The pros and cons of flexible working
5 MINUTE READ
Jennifer Jones Newbill, Director of Global Employment Brand at Dell, concisely expressed why flexible working arrangements are experiencing such a surge in popularity:
“Our employees have told us time and time again that they appreciate being treated like adults. They like to self-monitor, and that would include how they pace themselves, what times of day they work, where they choose to work from. The power of my team right now is that we’re global. We really bring a powerful collective by not all being in the United States, sitting in the same building together. If we were doing what we are doing with 10 people, all in the US, all in the same office, I don’t think we would be as cohesive and strong a team.”
Most employers now understand that offering flexible arrangements is part of a modern workplace. Of those that do offer flexibility, the types offered range from remote working, part time employment, compressed hours, flexible leave, job sharing, and career breaks.
Other employers who currently offer little flexibility cannot ignore the issue indefinitely. And it’s always best to address it sooner rather than later. But careful thought needs to be given to the pros and cons involved, particularly in relation to business concerns such as costs and productivity.
Larger talent pool
For those with in-demand skills and experience, there’s no shortage of job opportunities. For companies based in major cities, there will always be intense competition to hire the strongest candidates in the local area. Some businesses win and others inevitably lose out as there isn’t enough local talent to go around. Flexible working allows businesses to get around this problem by tapping into a huge global network of highly skilled candidates.
Lower office costs
Generally speaking, smaller offices equate to lower costs. There could be less need for computers and other office equipment, for example, and utility bills could also be reduced. With widespread adoption of flexible working across a business its possible to gain major financial and efficiency benefits. These come from downsizing or adopting practices such as ‘hot-desking’ – whereby desks are allocated to individuals as and when they are required.
Flexible working often means employee feel in control which can be very empowering. They can set up their work environment in the way that best suits them and works to a tailored schedule which boosts their output. Furthermore, greater freedom and flexibility allows for a better work-life balance. Happier workers are usually more productive and less likely to take time off sick.
How an employer comes across – to existing staff and prospective candidates alike – is critical to how successful it will be in retaining its most valuable workers and attracting new employees with key skills. Providing flexible working arrangements will help to convey the image that many 21st-century workers are looking for in their employer – modern, progressive and concerned with the needs of its employees.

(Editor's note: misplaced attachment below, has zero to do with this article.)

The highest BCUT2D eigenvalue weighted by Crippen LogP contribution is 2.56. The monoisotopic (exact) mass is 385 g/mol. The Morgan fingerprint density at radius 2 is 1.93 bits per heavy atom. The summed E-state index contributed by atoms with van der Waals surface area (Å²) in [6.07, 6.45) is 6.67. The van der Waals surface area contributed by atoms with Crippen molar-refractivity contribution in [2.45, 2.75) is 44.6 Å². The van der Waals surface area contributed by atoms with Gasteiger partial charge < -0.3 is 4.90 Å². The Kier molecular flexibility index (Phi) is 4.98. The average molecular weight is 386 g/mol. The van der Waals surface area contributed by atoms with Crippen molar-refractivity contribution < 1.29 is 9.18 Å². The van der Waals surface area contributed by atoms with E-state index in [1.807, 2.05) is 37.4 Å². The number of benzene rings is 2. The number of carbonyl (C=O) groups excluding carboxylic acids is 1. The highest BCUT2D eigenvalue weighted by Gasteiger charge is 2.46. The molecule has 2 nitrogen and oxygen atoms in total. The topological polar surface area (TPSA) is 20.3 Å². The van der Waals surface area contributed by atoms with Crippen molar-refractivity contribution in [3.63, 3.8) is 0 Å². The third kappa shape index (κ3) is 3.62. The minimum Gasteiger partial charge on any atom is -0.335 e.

Making the right judgements
Many employers are likely to find themselves receiving more requests for flexible working over the coming years. Not every request can be granted, and the decision-making process can be complex and difficult. If you find yourself dealing with conflicting requests, are there policies and procedures in place to help make the decision? It might seem rational to prioritise the needs of parents and carers when evaluating multiple requests for flexible working, but this could be seen as discriminatory against people who don’t have children or dependants.
Ensuring ongoing productivity
One of the big concerns many managers will have when faced with flexible working requests is guaranteeing productivity. How can you be sure that someone who has just started working remotely, for example, will be just as efficient and able to keep up with their workload as they would be in the office? This is partly a communication issue, which leads into the next point – when people are working remotely or doing flexible hours, their managers and colleagues might feel that clear, immediate communication is more difficult.
Lack of contact
There are many technologies and tools available these days to help co-workers stay in contact, wherever they are, but those of a more old-fashioned mindset might feel that there is no replacement for straightforward, face-to-face communication. As flexibility becomes a more common element of how workforces function, the onus will be on managers and business leaders to ensure that teams retain their cohesion and there is no impact on workplace communication, collaboration, and efficiency.
The benefits of flexible working are enticing. However special action must be taken to avoid the potential pitfalls. With such a wide range of technologies, new working methods and communication solutions available to employers today, there is no reason why flexible working can’t be a universally advantageous endeavour. But it’s crucial to think carefully about how you implement any new working methods, with the right policies and systems being put in place to guarantee positive results for the company and your employees.